Look here for a thread about it: http://www.homebrewtalk.com/f51/auber-syl-2362-need-heating-cooling-201526/

If you just want the job done quickly and with a minimum of problems (and at a reasonable price), buy a commercial controller.

If the purpose is playing and learning, and you have plenty of time, go for building your own.

Edit: you will still need some kind of "power electronics" to handle the power. The controller will only do the thinking, and supply you with a logic signal. And if you want a full answer, please give the full details of what you are doing. Do not let a lot of people waste time guessing.

cbrunnem: http://api.ning.com/file/QIRFHufKVN*qHMnloo*rhqq07PrPhBxrcIvwysd6LM0ToAWrSCf9DOP5ibfK7jxxnzuSNdYUmlAUdvcae2qXsxdq*2Kwejs7/Peltierarduino.png

i think this would satisfy my needs to turn the heating element(peltier in my case) on or off. this leaves me without modulation though i believe? also i could just have my temp probe hook to an analog in channel and read it from there?

A peltier device pumps heat (as well as dissipating quite a lot) - so you'll need a heat source. They do not work effciciently if the temperature difference across them is large.

But we need to know details of which peltier device, its datasheet, specifications, etc. And the temperature sensor.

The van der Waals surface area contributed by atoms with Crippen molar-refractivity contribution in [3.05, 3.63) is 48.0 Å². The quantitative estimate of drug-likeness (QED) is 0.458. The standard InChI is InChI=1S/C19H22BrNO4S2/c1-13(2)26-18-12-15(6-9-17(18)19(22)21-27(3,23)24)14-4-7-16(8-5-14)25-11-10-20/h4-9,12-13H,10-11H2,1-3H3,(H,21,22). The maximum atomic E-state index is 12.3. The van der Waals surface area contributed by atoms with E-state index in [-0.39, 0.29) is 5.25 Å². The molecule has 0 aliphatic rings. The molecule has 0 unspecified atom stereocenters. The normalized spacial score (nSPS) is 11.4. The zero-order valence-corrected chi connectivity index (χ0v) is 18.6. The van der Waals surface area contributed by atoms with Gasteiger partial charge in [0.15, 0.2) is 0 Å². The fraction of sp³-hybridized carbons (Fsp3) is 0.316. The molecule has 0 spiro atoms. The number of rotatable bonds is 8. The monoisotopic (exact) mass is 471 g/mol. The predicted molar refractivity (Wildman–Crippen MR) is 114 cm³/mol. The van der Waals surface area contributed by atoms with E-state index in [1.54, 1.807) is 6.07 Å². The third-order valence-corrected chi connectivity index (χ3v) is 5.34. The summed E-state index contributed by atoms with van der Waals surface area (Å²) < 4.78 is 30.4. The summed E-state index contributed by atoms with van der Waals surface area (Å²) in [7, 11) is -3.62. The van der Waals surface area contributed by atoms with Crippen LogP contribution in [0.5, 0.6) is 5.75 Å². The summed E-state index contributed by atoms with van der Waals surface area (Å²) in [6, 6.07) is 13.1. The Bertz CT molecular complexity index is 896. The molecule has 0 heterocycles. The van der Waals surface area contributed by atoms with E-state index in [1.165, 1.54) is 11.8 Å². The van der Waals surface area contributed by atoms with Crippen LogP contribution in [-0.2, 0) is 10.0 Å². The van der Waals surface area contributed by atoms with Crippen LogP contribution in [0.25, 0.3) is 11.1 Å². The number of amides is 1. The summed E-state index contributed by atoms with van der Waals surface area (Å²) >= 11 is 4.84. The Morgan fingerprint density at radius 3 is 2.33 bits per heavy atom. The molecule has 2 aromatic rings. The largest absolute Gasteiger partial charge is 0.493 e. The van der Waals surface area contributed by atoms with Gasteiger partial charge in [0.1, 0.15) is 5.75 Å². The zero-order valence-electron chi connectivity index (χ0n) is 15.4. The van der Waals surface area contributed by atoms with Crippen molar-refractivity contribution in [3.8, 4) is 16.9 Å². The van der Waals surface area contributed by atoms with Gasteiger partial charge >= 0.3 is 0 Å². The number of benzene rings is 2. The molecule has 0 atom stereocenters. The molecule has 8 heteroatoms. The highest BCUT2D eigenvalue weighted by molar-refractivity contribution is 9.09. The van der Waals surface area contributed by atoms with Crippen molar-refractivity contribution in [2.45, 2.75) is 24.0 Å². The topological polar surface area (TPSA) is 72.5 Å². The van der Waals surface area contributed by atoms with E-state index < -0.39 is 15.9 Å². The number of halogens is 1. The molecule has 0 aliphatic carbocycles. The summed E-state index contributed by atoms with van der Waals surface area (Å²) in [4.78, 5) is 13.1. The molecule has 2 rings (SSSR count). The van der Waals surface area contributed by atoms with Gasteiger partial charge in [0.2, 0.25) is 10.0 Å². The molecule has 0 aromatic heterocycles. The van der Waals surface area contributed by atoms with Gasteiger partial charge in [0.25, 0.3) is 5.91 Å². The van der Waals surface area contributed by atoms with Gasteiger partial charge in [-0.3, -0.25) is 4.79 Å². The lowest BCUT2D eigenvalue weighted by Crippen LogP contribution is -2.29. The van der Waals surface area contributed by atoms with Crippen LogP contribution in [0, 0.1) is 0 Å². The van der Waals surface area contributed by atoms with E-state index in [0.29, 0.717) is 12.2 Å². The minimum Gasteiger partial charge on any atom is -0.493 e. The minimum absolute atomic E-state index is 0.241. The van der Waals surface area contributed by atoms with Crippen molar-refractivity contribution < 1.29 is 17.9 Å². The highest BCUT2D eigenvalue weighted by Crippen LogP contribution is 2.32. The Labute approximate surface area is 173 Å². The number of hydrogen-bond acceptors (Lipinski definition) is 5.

BTW you cannot put large currents through a breadboard without melting it, large current connections need to be soldered or screw-terminals.

Modulation?

MarkT:

cbrunnem: http://api.ning.com/file/QIRFHufKVN*qHMnloo*rhqq07PrPhBxrcIvwysd6LM0ToAWrSCf9DOP5ibfK7jxxnzuSNdYUmlAUdvcae2qXsxdq*2Kwejs7/Peltierarduino.png

i think this would satisfy my needs to turn the heating element(peltier in my case) on or off. this leaves me without modulation though i believe? also i could just have my temp probe hook to an analog in channel and read it from there?

A peltier device pumps heat (as well as dissipating quite a lot) - so you'll need a heat source. They do not work effciciently if the temperature difference across them is large.

But we need to know details of which peltier device, its datasheet, specifications, etc. And the temperature sensor.

BTW you cannot put large currents through a breadboard without melting it, large current connections need to be soldered or screw-terminals.

Modulation?